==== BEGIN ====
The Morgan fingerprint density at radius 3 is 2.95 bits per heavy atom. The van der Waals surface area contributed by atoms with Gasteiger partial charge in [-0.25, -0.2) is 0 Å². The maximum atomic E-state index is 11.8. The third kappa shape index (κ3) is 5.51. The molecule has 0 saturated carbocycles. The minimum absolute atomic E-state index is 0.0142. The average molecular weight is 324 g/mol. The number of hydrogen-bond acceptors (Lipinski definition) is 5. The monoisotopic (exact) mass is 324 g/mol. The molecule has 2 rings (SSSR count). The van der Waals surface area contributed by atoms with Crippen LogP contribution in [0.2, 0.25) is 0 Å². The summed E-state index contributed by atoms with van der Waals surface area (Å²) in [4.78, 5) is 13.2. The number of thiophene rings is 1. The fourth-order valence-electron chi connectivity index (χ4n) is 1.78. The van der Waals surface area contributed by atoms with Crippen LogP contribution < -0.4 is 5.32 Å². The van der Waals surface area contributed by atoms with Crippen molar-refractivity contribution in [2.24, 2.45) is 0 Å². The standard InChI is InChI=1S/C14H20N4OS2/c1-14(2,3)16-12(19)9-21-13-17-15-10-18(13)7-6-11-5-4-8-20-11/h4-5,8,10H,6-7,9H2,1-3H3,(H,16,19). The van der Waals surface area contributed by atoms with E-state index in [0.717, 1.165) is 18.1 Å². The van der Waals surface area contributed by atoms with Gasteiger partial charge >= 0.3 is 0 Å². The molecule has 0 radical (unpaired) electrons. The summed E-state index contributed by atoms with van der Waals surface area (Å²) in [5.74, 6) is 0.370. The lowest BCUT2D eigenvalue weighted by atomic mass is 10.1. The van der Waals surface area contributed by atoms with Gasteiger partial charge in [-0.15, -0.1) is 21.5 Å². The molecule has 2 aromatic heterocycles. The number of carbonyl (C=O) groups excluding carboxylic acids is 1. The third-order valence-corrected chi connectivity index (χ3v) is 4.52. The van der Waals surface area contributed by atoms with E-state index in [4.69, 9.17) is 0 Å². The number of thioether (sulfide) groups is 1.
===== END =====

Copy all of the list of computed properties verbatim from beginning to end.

The Morgan fingerprint density at radius 3 is 2.95 bits per heavy atom. The van der Waals surface area contributed by atoms with Gasteiger partial charge in [-0.25, -0.2) is 0 Å². The maximum atomic E-state index is 11.8. The third kappa shape index (κ3) is 5.51. The molecule has 0 saturated carbocycles. The minimum absolute atomic E-state index is 0.0142. The average molecular weight is 324 g/mol. The number of hydrogen-bond acceptors (Lipinski definition) is 5. The monoisotopic (exact) mass is 324 g/mol. The molecule has 2 rings (SSSR count). The van der Waals surface area contributed by atoms with Crippen LogP contribution in [0.2, 0.25) is 0 Å². The summed E-state index contributed by atoms with van der Waals surface area (Å²) in [4.78, 5) is 13.2. The number of thiophene rings is 1. The fourth-order valence-electron chi connectivity index (χ4n) is 1.78. The van der Waals surface area contributed by atoms with Crippen LogP contribution < -0.4 is 5.32 Å². The van der Waals surface area contributed by atoms with Crippen molar-refractivity contribution in [2.24, 2.45) is 0 Å². The standard InChI is InChI=1S/C14H20N4OS2/c1-14(2,3)16-12(19)9-21-13-17-15-10-18(13)7-6-11-5-4-8-20-11/h4-5,8,10H,6-7,9H2,1-3H3,(H,16,19). The van der Waals surface area contributed by atoms with E-state index in [0.717, 1.165) is 18.1 Å². The van der Waals surface area contributed by atoms with Gasteiger partial charge >= 0.3 is 0 Å². The molecule has 0 radical (unpaired) electrons. The summed E-state index contributed by atoms with van der Waals surface area (Å²) in [5.74, 6) is 0.370. The lowest BCUT2D eigenvalue weighted by atomic mass is 10.1. The van der Waals surface area contributed by atoms with Gasteiger partial charge in [-0.15, -0.1) is 21.5 Å². The molecule has 2 aromatic heterocycles. The number of carbonyl (C=O) groups excluding carboxylic acids is 1. The third-order valence-corrected chi connectivity index (χ3v) is 4.52. The van der Waals surface area contributed by atoms with E-state index in [4.69, 9.17) is 0 Å². The number of thioether (sulfide) groups is 1.